Aortic aneurysm: Nursing Process (ADPIE)
Content Reviewers:Jannah Amiel, MS, BSN, RN, Gabrielle Proper, RN, BScN, MN
Contributors:Alaina Mueller, Kaylee Neff, Lisa Miklush, PhD, RNC, CNS
David Carter is a 65-year-old male client who arrives at the Primary Care Clinic for his annual follow-up appointment.
He is a current smoker and has a history of hypertension and atherosclerosis.
He was diagnosed with 4.0 cm asymptomatic abdominal aortic aneurysm last year.
Mr. Carter brought in his blood pressure machine from home, and he tells the front desk staff he is feeling anxious about his appointment today.
The aorta is a large elastic artery that carries blood from the left ventricle of the heart, down through the thorax and abdomen.
The artery wall consists of three layers: the tunica intima, tunica media, and the tunica adventitia, which are composed of smooth muscle, elastic fibers and collagen which give the artery strength and elasticity.
If an area of weakness develops along the aorta, a dilation or bulge forms, called an aneurysm.
Aortic aneurysms are described according to their location, shape, size, and whether they involve all or part of the artery wall.
So, if the aneurysm forms within the abdominal cavity, it’s called an abdominal aortic aneurysm, or Triple-A.
Likewise, if the aneurysm is found within the thorax, or chest, it’s called a thoracic aortic aneurysm, or T double-A.
Finally, a thoracoabdominal aortic aneurysm, or T triple-A involves both the thoracic and abdominal aorta.
Aortic aneurysms come in two basic shapes.
A circular dilation that involves the entire circumference of the aorta is called a fusiform aneurysm.
In contrast, a saccular aneurysm is formed when there’s only a localized outpouching, like a bubble on the side of the aorta.
Both fusiform and saccular aneurysms are classified as true aneurysms because they involve all three layers of the aortic wall.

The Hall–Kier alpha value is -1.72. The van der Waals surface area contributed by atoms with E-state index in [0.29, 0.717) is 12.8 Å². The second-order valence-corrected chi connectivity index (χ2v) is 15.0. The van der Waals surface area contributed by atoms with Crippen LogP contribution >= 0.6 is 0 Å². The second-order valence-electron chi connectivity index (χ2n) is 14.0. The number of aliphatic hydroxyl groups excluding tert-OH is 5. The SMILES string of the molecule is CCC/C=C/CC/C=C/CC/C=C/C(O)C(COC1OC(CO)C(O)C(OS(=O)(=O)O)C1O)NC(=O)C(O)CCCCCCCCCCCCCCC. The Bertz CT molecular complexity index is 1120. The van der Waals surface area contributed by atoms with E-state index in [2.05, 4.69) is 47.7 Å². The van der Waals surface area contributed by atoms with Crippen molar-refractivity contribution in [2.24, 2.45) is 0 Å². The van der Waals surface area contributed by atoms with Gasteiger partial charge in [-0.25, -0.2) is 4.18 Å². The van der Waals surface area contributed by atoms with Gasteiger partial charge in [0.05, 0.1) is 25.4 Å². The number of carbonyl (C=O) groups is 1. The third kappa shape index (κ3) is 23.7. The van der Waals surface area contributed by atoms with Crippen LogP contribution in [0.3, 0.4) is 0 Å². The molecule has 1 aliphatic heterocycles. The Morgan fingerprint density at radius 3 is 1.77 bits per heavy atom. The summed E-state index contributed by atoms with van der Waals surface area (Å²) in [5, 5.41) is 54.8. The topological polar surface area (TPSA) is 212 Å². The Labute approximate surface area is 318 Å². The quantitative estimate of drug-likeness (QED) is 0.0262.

In cases where there’s only a partial disruption of the artery wall, it’s called a false, or pseudoaneurysm.
In general, an aneurysm that measures between 3 and 4.4 centimeters is considered a small aneurysm; medium aneurysms have a diameter between 4.5 and 5.4 centimeters, and large aneurysms have a diameter 5.5 centimeters or more.
A rapidly expanding aneurysm is defined as one that grows more than 0.5 centimeters in 6 months or more than 1 centimeter per year.
An aortic aneurysm can form due to a number of factors that impair the integrity of the arterial wall.
These factors can be mechanical, inflammatory or congenital.
Mechanical causes such as blunt or penetrating trauma can result in immediate damage to the aorta, whereas the chronic stress from uncontrolled hypertension can weaken the aorta over time.
Hypertension also promotes the formation of atherosclorotic plaque, which results in inflammation and subsequent breakdown of collagen and elastin, two of the most important building blocks of the aortic wall.
Likewise, other risk factors for atherosclerosis such as smoking increase the risk of an aortic aneurysm.
Inherited connective tissue disorders like Marfan syndrome and Ehler-Danlos syndrome are associated with abnormal elastin and collagen and a weak aortic wall.
Other risk factors for aortic aneurysms include biological male sex, a family history of aneurysms, and increasing age, where the natural process of aging results in decreased elasticity of the aorta.
A TripIe-A is often asymptomatic and only detected incidentally during a routine examination or screening.
The weakened aortic wall can produce signs like a prominent pulsating mass in the abdomen, usually felt at or above the umbilicus.
Turbulent blood flow through the aneurysm produces a systolic bruit which can be auscultated over the aorta.
Sometimes the turbulence produces microthrombi, which can travel down and occlude the lower extremities, producing cool, painful cyanotic toes, a condition known as blue toe syndrome.
If the aneurysm presses on nearby structures, such as the intestines, it can cause altered bowel elimination.
A major complication of aortic aneurysm is dissection and rupture, which happens when the aneurysm enlarges and the layers of the artery wall split, allowing blood to leak in between them.
As the layers begin to tear and eventually rupture, hemorrhage and hypovolemic shock can result.
In cases where the hemorrhage occurs within the retroperitoneal space, the bleeding can be slowed by surrounding structures.
As blood continues to leak into the retroperitoneal space, ecchymoses often develop on the back or flank, producing the Grey Turner sign.
In any case, a dissecting aortic aneurysm classically presents with chest pain that radiates to the upper back, between the scapula.
A rupture is a medical emergency and requires immediate stabilization and surgery.
Ultrasound is used to detect the presence, location, and size of the aneurysm, and to monitor it’s growth over time.
Other useful diagnostic studies include computed tomography scan, or CT scan, which can provide a more accurate measurement of the aneurysm’s size and shape.
Treatment for abdominal aneurysm depends on its size and location and if there are symptoms.